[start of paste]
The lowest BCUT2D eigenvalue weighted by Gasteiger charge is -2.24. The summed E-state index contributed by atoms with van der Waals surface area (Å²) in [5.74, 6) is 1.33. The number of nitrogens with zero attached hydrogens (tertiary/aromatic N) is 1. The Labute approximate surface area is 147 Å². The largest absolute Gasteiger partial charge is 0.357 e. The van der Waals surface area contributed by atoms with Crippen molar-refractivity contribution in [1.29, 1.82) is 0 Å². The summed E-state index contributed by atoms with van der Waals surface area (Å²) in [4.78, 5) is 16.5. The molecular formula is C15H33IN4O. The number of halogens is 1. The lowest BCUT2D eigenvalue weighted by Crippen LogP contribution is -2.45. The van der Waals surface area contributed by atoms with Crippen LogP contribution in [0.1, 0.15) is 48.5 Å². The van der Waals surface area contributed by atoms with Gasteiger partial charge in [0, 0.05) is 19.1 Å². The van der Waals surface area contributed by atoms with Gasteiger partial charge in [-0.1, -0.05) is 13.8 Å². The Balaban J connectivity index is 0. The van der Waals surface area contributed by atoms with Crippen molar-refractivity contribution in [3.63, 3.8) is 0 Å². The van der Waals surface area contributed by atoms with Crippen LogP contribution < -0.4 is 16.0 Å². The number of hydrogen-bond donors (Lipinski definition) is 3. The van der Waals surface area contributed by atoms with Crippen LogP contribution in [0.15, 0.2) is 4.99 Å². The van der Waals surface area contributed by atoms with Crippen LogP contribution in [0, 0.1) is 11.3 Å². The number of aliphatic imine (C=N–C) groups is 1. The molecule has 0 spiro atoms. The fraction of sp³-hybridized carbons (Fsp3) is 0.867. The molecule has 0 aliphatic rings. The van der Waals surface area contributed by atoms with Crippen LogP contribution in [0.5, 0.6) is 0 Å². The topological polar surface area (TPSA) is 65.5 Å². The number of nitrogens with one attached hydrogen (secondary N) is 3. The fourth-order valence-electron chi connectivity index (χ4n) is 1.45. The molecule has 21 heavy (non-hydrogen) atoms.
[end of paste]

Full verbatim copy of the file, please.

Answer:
The lowest BCUT2D eigenvalue weighted by Gasteiger charge is -2.24. The summed E-state index contributed by atoms with van der Waals surface area (Å²) in [5.74, 6) is 1.33. The number of nitrogens with zero attached hydrogens (tertiary/aromatic N) is 1. The Labute approximate surface area is 147 Å². The largest absolute Gasteiger partial charge is 0.357 e. The van der Waals surface area contributed by atoms with Crippen molar-refractivity contribution in [1.29, 1.82) is 0 Å². The summed E-state index contributed by atoms with van der Waals surface area (Å²) in [4.78, 5) is 16.5. The molecular formula is C15H33IN4O. The number of halogens is 1. The lowest BCUT2D eigenvalue weighted by Crippen LogP contribution is -2.45. The van der Waals surface area contributed by atoms with Crippen LogP contribution in [0.1, 0.15) is 48.5 Å². The van der Waals surface area contributed by atoms with Gasteiger partial charge in [0, 0.05) is 19.1 Å². The van der Waals surface area contributed by atoms with Gasteiger partial charge in [-0.1, -0.05) is 13.8 Å². The Balaban J connectivity index is 0. The van der Waals surface area contributed by atoms with Crippen molar-refractivity contribution in [3.63, 3.8) is 0 Å². The van der Waals surface area contributed by atoms with Crippen LogP contribution < -0.4 is 16.0 Å². The number of hydrogen-bond donors (Lipinski definition) is 3. The van der Waals surface area contributed by atoms with Crippen LogP contribution in [0.15, 0.2) is 4.99 Å². The van der Waals surface area contributed by atoms with Crippen LogP contribution in [0, 0.1) is 11.3 Å². The number of aliphatic imine (C=N–C) groups is 1. The molecule has 0 spiro atoms. The fraction of sp³-hybridized carbons (Fsp3) is 0.867. The molecule has 0 aliphatic rings. The van der Waals surface area contributed by atoms with Crippen LogP contribution in [0.5, 0.6) is 0 Å². The topological polar surface area (TPSA) is 65.5 Å². The number of nitrogens with one attached hydrogen (secondary N) is 3. The fourth-order valence-electron chi connectivity index (χ4n) is 1.45. The molecule has 21 heavy (non-hydrogen) atoms.